A new subspecies of dolphin is evolving in the Pacific Ocean : ScienceAlert
The common bottlenose dolphin is one of the best studied marine mammals in the world. However, in recent decades, genetic research has revealed that scientists are not looking at a single species after all, but several lineages that are still in the process of evolving.
Researchers at the University of Miami have divided what was historically thought to be a species of dolphin (truncated tursiops) in the Pacific Ocean in a few different subtypes.
In the high seas waters of the Eastern Tropical Pacific (ETP), between Baja California and the Galapagos, bottlenose dolphins show clearly smaller skulls and bodies than those off the coast of southern California or Japan.
The scientists argue that these findings are strong enough evidence that ETP dolphins should be considered a separate subspecies.
“Different environmental conditions in the ETP may be driving the evolutionary differentiation of these bottlenose dolphins,” the authors say. to write.
“Given these results, we here recommend recognition of ETP offshore bottlenose dolphins as a distinct subspecies, Tursiops truncatum nuuanu.“
Bottlenose dolphins are found in ocean waters all over the world, and yet the way these mammals have adapted to certain coastal habitats has resulted in an incredible number of physiological Y genetic diversity overtime.
The lineage of the common bottlenose dolphins that live further offshore, for example, seems to have evolved later than their relatives closer to the coast.
Although scientists suspect that there are many subspecies that are overlooked, Very few have been identified to date.
In fact, the Black Sea bottlenose dolphin (T. pontic) and Lahille’s bottlenose dolphin (T. gephyreus), found off the coast of Brazil, are the only two that have been officially separated.
In the eastern Pacific, bottlenose dolphins occupy a particularly varied aquatic landscape, and these different habitats may have led dolphin populations to evolve in separate directions, branching off each other physically and genetically.
a 2020 to study on the genetics of bottlenose dolphins in the estuaries of Ecuador, for example, strongly suggests that there are other neglected dolphin lineages that should be classified separately.
When researchers at the University of Miami analyzed 135 bottlenose dolphin skulls, collected from across the Pacific, they also noticed a branch in the dolphin family tree near Ecuador. But this one was further from the coast.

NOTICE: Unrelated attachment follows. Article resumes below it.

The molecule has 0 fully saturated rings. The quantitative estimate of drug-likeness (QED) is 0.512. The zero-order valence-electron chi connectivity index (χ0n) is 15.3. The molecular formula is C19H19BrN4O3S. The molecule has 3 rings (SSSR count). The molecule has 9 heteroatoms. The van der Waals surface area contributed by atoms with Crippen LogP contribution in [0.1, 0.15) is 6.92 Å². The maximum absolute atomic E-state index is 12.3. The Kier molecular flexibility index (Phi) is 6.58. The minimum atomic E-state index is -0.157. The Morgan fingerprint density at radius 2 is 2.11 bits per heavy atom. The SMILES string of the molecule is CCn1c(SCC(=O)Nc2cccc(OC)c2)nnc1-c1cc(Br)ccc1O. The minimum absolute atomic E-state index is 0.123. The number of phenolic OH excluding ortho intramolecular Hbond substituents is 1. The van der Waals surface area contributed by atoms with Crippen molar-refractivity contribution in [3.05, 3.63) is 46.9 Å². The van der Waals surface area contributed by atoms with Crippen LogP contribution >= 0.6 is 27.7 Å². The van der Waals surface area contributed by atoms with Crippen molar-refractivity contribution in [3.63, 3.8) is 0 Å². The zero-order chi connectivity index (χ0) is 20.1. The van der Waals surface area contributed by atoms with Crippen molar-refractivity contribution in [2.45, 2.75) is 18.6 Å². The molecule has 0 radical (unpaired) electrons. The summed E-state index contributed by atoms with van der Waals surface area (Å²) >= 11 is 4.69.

Today, it is generally accepted that bottlenose dolphins in the northern temperate Pacific and bottlenose dolphins off the southern California coast each represent a unique ecotype, which is a distinct grouping formed by their local ecosystem. However, claims that these changes represent distinct subspecies remain controversial.
Dolphins swimming further south, on the ETP, have been comparatively overlooked. Because this population frequents deeper waters, further off the coast of South America, they have not been studied as much and their degree of differentiation is largely unknown.
Based on the current analysis of the skull, the researchers argue that ETP dolphins are, in fact, unique.
They are some of the smallest bottlenose dolphins ever identified, along with another possible species called the Tamanend bottlenose dolphin (T.erebennus), found in the western North Atlantic.
The small size of the skull and body was probably due to what mammals prefer to eat and how warm their habitat is.
ETP bottlenose dolphins, for example, feed primarily on squid and small fish, and although they live offshore and hunt in deeper water, the ocean in which they swim is still warmer than along the coast of California, where the cold currents flow.
A small body size suits this environment very well, as it allows heat to be given off more efficiently.
Interestingly, the researchers in Miami also noted some subtle morphological differences in the bottlenose dolphins that live off the California coast. Those who swam closer to shore in the Gulf of California had a slightly different appearance than those who lived farther from shore.
The contrast was not as stark as that of the ETP dolphins, but the authors say these two populations in California may be in the early stages of separating.
More genetic studies are needed to confirm these results, but in all likelihood, common bottlenose dolphins have less in common than scientists once thought.
“Bottlenose dolphin sightings also continue south of the ETP, into the eastern South Pacific (ESP), where more coastal and offshore ecotypes have been recognized,” the authors said. to write.
Perhaps we will find more subspecies further south.
The study was published in the Mammalian Evolution Magazine.